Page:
Dysregulated immune profiles have been described in symptomatic patients infected with SARS-CoV-2. Whether the reported immune alterations are specific to SARS-CoV-2 infection or also triggered by other acute illnesses remains unclear. We performed flow cytometry analysis on fresh peripheral blood from a consecutive cohort of (a) patients hospitalized with acute SARS-CoV-2 infection, (b) patients of comparable age and sex hospitalized for another acute disease (SARS-CoV-2 negative), and (c) healthy controls. Using both data-driven and hypothesis-driven analyses, we found several dysregulations in immune cell subsets (e.g., decreased proportion of T cells) that were similarly associated with acute SARS-CoV-2 infection and non-COVID-19-related acute illnesses. In contrast, we identified specific differences in myeloid and lymphocyte subsets that were associated with SARS-CoV-2 status (e.g., elevated proportion of ICAM-1+ mature/activated neutrophils, ALCAM+ monocytes, and CD38+CD8+ T cells). A subset of SARS-CoV-2-specific immune alterations correlated with disease severity, disease outcome at 30 days, and mortality. Our data provide an understanding of the immune dysregulation specifically associated with SARS-CoV-2 infection among acute care hospitalized patients. Our study lays the foundation for the development of specific biomarkers to stratify SARS-CoV-2-positive patients at risk of unfavorable outcomes and to uncover candidate molecules to investigate from a therapeutic perspective.


Subject(s)
COVID-19/immunology , Leukocytes/classification , Leukocytes/immunology , SARS-CoV-2 , Acute Disease , Adult , Aged , B-Lymphocyte Subsets/immunology , CD4-Positive T-Lymphocytes/immunology , CD8-Positive T-Lymphocytes/immunology , COVID-19/epidemiology , COVID-19/mortality , Case-Control Studies , Cohort Studies , Female , Hospitalization , Humans , Lymphocyte Activation , Male , Middle Aged , Models, Immunological , Monocytes/immunology , Multivariate Analysis , Neutrophils/immunology , Pandemics , Prognosis , Prospective Studies , Quebec/epidemiology , Risk Factors , SARS-CoV-2/immunology , Severity of Illness Index
6.
Cell Rep ; 34(9): 108790, 2021 03 02.
Article in English | MEDLINE | ID: covidwho-1077816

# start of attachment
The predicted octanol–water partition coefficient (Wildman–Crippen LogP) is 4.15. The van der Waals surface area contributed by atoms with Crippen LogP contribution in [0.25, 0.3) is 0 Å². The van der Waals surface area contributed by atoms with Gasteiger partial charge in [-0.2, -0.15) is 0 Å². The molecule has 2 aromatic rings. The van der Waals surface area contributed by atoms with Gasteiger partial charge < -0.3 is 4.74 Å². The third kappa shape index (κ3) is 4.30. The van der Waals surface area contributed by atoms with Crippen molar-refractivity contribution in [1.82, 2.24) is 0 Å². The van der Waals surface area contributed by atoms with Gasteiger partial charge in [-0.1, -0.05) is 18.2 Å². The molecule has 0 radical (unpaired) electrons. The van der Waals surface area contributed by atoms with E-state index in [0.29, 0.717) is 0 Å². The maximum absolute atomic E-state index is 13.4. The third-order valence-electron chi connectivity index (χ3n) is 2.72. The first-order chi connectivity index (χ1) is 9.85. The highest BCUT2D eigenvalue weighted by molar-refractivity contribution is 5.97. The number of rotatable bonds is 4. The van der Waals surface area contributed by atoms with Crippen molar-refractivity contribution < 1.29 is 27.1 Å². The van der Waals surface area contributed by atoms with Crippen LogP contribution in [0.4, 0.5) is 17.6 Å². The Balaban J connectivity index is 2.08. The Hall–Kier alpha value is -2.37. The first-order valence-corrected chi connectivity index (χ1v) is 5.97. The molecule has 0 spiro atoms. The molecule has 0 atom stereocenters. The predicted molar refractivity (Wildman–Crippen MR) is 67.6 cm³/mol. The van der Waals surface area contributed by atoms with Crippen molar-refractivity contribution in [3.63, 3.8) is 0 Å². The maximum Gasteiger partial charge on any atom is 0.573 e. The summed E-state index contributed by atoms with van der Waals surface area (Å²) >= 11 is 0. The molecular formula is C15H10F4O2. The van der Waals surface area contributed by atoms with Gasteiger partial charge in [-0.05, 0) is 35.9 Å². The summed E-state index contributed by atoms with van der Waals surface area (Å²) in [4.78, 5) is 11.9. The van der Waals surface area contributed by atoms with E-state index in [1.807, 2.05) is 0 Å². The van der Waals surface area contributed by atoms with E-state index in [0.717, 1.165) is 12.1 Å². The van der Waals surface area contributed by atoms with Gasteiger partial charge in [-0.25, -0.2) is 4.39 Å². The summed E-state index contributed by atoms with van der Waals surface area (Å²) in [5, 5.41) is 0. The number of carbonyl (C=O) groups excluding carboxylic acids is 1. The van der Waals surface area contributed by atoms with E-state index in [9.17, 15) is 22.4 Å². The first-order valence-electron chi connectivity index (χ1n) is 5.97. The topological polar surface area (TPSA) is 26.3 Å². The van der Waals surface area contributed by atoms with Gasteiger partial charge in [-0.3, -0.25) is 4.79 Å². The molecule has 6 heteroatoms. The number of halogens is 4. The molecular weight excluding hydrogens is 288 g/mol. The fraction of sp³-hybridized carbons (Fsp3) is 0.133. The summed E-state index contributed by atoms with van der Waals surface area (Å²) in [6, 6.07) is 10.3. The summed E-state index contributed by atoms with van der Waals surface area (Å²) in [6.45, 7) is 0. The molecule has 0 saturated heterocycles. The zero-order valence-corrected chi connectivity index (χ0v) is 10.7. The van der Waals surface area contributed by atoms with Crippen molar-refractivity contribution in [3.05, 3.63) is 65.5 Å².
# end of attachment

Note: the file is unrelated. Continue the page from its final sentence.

ABSTRACT

Characterization of the humoral response to SARS-CoV-2, the etiological agent of COVID-19, is essential to help control the infection. The neutralization activity of plasma from patients with COVID-19 decreases rapidly during the first weeks after recovery. However, the specific role of each immunoglobulin isotype in the overall neutralizing capacity is still not well understood. In this study, we select plasma from a cohort of convalescent patients with COVID-19 and selectively deplete immunoglobulin A, M, or G before testing the remaining neutralizing capacity of the depleted plasma. We find that depletion of immunoglobulin M is associated with the most substantial loss of virus neutralization, followed by immunoglobulin G. This observation may help design efficient antibody-based COVID-19 therapies and may also explain the increased susceptibility to SARS-CoV-2 of autoimmune patients receiving therapies that impair the production of immunoglobulin M (IgM).


Subject(s)
COVID-19/therapy , Immunoglobulin M/immunology , Immunoglobulin M/therapeutic use , SARS-CoV-2/immunology , Adult , Aged , Antibodies, Neutralizing/immunology , Antibodies, Viral/immunology , COVID-19/epidemiology , COVID-19/immunology , Canada/epidemiology , Cohort Studies , Female , Humans , Immunity, Humoral/immunology , Immunization, Passive/methods , Immunoglobulin A/immunology , Immunoglobulin G/immunology , Immunoglobulin M/blood , Male , Middle Aged , Spike Glycoprotein, Coronavirus/immunology , Young Adult